So why does this mean we should have more corn ethanol? Well more corn ethanol means more corn ethanol plants (building out the infrastructure is costly and time consuming and a large barrier to expansion). Eventually, there will be a revenue incentive to ethanol plants for caring about the CI of their fuel (since in the US, as a whole, it’s only mandated as being non-fossil caring little about GHG’s). California is a good example of this. Gasoline blenders have to buy ethanol because gas in CA has to be 10% ethanol. There is also a limit to the CI of the gas/ethanol blend, which right now is higher than the CI of most ethanol. However, this “low carbon fuel standard” CI drops every year until 2020, where is stays at 89 (1) gCOe/MJ. This means that if the ethanol a company is trying to sell in CA has a CI above 89, the customer would have to purchase carbon credits as well. So companies would then have an incentive to change their production practices to lower their CI, because they could sell their ethanol for higher prices. If/when a US carbon tax (or something akin to the CA Low Carbon Fuel Standard) is adopted, having an existing ethanol infrastructure will make the scale-up and spread of low carbon liquid fuels able to happen much faster.

There are a few other sides to the corn ethanol argument; growing crops for fuel instead of food for example. An argument I find full of holes, since the increase in the corn crop has not been on the same scale as the increase in ethanol production (2) . This is due to the aforementioned animal feed co-product and the fact that before wide spread ethanol production most of the corn grown in the US was used as animal feed (2) . So making ethanol doesn’t displace another crop, only the starch portion of cattle feed. If you have a moral problem with growing a fuel while people in third world countries starve, you should have the same moral problem with growing a crop to raise meat while people starve. Also, if you have a moral problem with displacing food from American mouths, we have an obesity problem, which means we produce and consume too many calories per capita already, we don’t need more corn in our diet. There is also the notion the ethanol is bad for engines, while I believe that the higher anti-knock characteristics of ethanol combined with the higher heat of vaporization means ethanol-only vehicles could have diesel-like compression ratios with otto cycle performance, resulting in a higher efficiency, lower non-GHG emissions vehicle. There are a few other minor facets, but I think they are immaterial, though I did not want to give the impression that I did not consider them.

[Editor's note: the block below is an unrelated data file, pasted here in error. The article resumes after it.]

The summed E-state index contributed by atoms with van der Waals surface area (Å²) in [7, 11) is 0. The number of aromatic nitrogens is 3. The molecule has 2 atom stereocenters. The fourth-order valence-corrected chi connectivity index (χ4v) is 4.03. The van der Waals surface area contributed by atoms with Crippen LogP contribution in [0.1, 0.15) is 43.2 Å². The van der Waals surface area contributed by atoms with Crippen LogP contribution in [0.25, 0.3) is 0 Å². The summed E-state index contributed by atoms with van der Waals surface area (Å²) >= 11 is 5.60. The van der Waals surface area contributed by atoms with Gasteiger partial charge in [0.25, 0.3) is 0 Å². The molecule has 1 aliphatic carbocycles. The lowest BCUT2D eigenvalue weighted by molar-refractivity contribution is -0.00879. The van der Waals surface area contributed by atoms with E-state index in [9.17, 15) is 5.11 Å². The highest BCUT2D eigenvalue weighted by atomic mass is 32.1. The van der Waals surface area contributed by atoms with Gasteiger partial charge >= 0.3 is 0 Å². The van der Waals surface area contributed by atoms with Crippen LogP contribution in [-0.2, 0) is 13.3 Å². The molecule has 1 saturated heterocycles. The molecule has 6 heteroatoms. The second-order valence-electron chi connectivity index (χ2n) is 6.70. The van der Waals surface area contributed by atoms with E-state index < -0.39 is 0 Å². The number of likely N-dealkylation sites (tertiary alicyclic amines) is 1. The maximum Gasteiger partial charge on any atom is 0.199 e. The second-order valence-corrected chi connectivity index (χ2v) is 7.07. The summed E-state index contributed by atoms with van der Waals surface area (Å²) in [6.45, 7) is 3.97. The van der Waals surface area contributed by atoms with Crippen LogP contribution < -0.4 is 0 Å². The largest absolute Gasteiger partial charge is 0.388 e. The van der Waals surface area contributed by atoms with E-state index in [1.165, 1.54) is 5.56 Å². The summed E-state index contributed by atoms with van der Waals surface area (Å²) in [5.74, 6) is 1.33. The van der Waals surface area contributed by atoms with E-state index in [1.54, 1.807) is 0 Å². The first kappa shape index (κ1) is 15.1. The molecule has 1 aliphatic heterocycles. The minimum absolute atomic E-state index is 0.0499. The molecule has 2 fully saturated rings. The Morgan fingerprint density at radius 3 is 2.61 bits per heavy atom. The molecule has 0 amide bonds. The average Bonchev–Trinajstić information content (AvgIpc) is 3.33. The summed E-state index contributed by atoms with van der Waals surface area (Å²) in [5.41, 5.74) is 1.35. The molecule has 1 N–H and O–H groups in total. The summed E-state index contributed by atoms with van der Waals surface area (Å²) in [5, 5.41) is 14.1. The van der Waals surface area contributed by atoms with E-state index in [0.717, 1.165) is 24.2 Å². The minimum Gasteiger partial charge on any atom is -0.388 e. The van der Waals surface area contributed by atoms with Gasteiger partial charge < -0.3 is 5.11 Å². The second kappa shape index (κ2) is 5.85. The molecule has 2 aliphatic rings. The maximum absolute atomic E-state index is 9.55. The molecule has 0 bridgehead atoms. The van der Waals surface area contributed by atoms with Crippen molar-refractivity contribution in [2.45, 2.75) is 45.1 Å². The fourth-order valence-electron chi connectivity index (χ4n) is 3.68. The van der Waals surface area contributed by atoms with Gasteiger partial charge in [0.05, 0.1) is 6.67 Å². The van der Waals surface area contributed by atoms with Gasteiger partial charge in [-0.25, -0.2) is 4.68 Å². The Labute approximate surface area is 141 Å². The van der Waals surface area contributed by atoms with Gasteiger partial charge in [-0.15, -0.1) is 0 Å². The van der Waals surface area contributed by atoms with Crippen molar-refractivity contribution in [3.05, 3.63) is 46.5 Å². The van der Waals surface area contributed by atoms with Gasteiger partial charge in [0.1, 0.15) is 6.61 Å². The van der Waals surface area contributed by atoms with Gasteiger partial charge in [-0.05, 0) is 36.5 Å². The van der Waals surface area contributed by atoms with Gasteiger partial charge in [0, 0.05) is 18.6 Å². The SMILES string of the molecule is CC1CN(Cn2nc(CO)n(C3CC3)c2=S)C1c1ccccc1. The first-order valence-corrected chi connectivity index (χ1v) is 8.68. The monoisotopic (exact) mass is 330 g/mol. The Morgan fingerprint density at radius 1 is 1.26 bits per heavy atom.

1) I’ve truncated these numbers as they are reported to the hundredths place.
2) I really need to dig up some good reference for these, because they are based on me looking at old ag reports, which is less than ideal

As for nuclear power, we know that it is a near 100% probability that burning fossil fuels is bad for the planet (and us too) and that can't really be mitigated with existing technology. However, catastrophe from nuclear power has a probability less than 1 and there is technology that can decrease that probability.

edited to fix hyperlinks and to fix unintended text formatting.

Comment by beberly37 on No Safe Defense, Not Even Science · 2015-09-27T02:24:10.742Z · LW · GW

I obviously haven't logged into LessWrong in a long time. Do you still want the answer?

Comment by beberly37 on Post ridiculous munchkin ideas! · 2013-05-28T21:32:30.993Z · LW · GW

I guess I should have said scheme.

Comment by beberly37 on Post ridiculous munchkin ideas! · 2013-05-23T19:34:12.946Z · LW · GW

Consider Jon Adams, as name length increases, average income decreases.

Comment by beberly37 on Post ridiculous munchkin ideas! · 2013-05-23T19:02:50.424Z · LW · GW

This brings to mind the dollar-coin-frequent-flyer-miles scam a few years ago. Where basically, the US treasury started making dollar coins and no one used them. To encourage their circulation, they would sell boxes of coins online with free shipping. Munchkins started buying them with credit cards that gave frequent flier miles, then would deposit the coins at their bank and pay off the credit card. Result: millions of frequent flier miles for free.